The truck driver is at home on the highway, but he does not have his shelter there; the working woman is at home in the spinning mill, but does not have her dwelling place there; the chief engineer is at home in the power station, but he does not dwell there. These buildings house man. He inhabits them and yet does not dwell in them, when to dwell means merely that we take shelter in them. In today's housing shortage even this much is reassuring and to the good; residential buildings do indeed provide shelter; today's houses may even be well planned, easy to keep, attractively cheap, open to air, light, and sun, but-do the houses in themselves hold any guarantee that dwelling occurs in them? Yet those buildings that are not dwelling places remain in turn determined by dwelling insofar as they serve man's dwelling. Thus dwelling would in any case be the end that presides over all building. Dwelling and building are related as end and means. However, as long as this is all we have in mind, we take dwelling and building as two separate activities, an idea that has something correct in it. Yet at the same time by the means-end schema we block our view of the essential relations. For building is not merely a means and a way toward dwelling -to build is in itself already to dwell.

Interestingly "building" is usually considered to be only and separately "practical". Whereas "dwelling" is...first of all not even considered...but subconsciously romantically longed for in some funny way that causes all sorts of disharmony.

The point of my original comment was that houses that are originally, primarily and essentially market commodities are not and cannot be "homes"! "Dwelling" is inherently connected to the full span between life and death. If one were to truly dwell in a home, then to sell it is to die. Hence that idea of "selling your soul."

Jason Hesiak said...

Melody,

I forgot to include a few things from the "ugly" world of concrete:

(going to try this without breaking up the links)

http://karlseder.lab.googlepages.com/courtyardfog.jpg/courtyardfog-full.jpg

http://darimonline.org/uploads/2459MYARCH4.jpg

http://www.mapability.com/travel/blogs/images/060505/nat_assembly.jpg

http://features.cgsociety.org/stories/2005_06/alexyork/Final-Render.jpg

http://farm2.static.flickr.com/1354/1023166741_ecf1eb12ee.jpg

http://www.club-off-ulm.de/msg_images/ando05_R6.jpg

http://www.c4des.com/c4desgaleria/albums/userpics/10198/normal_seminariovitra-full.jpg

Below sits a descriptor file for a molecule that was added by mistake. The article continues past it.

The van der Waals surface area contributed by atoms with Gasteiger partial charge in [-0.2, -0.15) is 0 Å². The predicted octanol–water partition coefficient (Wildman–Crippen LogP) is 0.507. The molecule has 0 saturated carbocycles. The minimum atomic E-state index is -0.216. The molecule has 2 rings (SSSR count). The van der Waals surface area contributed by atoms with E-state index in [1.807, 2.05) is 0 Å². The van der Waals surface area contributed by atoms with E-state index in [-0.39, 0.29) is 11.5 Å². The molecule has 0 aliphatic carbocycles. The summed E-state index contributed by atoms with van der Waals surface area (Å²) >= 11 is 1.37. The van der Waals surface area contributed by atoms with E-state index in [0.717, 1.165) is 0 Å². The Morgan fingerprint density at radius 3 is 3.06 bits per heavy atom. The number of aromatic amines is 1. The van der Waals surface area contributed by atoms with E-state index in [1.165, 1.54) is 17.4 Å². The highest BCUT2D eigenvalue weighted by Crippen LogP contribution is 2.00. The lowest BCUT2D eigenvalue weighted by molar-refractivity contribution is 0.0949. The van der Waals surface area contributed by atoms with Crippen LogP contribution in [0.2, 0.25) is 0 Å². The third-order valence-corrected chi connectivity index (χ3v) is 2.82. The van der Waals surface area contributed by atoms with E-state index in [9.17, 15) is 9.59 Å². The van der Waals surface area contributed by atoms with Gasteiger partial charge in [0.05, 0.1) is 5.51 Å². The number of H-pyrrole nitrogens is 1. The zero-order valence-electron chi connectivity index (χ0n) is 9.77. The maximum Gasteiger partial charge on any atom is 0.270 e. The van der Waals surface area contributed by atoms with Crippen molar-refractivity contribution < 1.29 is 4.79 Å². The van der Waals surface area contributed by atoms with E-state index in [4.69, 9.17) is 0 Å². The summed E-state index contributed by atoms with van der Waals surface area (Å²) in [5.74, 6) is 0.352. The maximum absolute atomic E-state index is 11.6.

http://www.arcspace.com/camera/Zugmann/gallery/images/4SCARPA.jpg

http://www.traveljournals.net/pictures/l/6/61141-brion-vega-cemetary-chapel-by-carlos-scarpa-vicenza-italy.jpg

http://www.archimagazine.com/bscarpa3.jpg

http://www.tbstudio.eu/opere_file/ottol1.jpg

http://www.architetturaorganica.org/architetturaorganica/OPERE/casasullacascataWright1.jpg

Jason Hesiak said...

One of the chapter titles in Corbusier's architectural treatise is "eyes to see". I think maybe Jesus mentions that a time or two...

http://www.flickr.com/photos/bbarnhart/29583437/

http://www.flickr.com/photos/elena_mch/1085059354/

http://www.flickr.com/photos/doctorcasino/1122510209/

http://www.flickr.com/photos/doctorcasino/1122509885/in/set-72157601774930890/

http://www.flickr.com/photos/doctorcasino/1122625647/in/photostream/

http://www.flickr.com/photos/krispy/311324560/in/set-72157594401303553/

http://www.flickr.com/photos/krispy/311324552/in/set-72157594401303553/

http://www.flickr.com/photos/krispy/311311573/in/set-72157594401303553/

http://www.flickr.com/photos/jw_nyc/23956879/

http://www.flickr.com/photos/bbarnhart/29583485/

-------------

http://www.flickr.com/photos/67035552@N00/22392269/

http://www.flickr.com/photos/krokaa/1261143350/

------------

http://www.flickr.com/photos/koppenhoefer/88026943/

http://www.flickr.com/photos/koppenhoefer/34536052/

http://www.flickr.com/photos/koppenhoefer/71301575/

http://www.flickr.com/photos/koppenhoefer/34536072/

-------------

http://www.flickr.com/photos/josheli/472637437/

http://www.flickr.com/photos/mikealexander/359153303/

http://www.flickr.com/photos/kenkuhl/1537401478/

----------------

"Beauty is the splendor of Truth." -St. Thomas Aquinas

Melody said...

Melody...are you going to try to tell me that concrete houses are just "practical"...and that beauty and practicality have no inherent connection through a connection to the laws of nature?

Nope. I just think it's a funny story. I never saw the concrete house and my grandmother and I seldom have the same taste, so it's possible that the concrete house was lovely. My grandfather did promise her that she could have a pretty concrete house, but I never saw it so I make no judgement on the aesthetic quality of the house.

First of all...I think most every single house in America is ugly, tacky, over-done, stupid, and...dumb.

Fixed.

The point of my original comment was that houses that are originally, primarily and essentially market commodities are not and cannot be "homes"!

Well not the wonky way you describe it, but if we went with that no one could ever be "home".

If one were to truly dwell in a home, then to sell it is to die. Hence that idea of "selling your soul."

You can keep your "hence", selling one's soul 1. Does not refer to selling a home 2. if it did the phrase would be absurd because to die is not to lose one's soul even if selling one's home were to be death.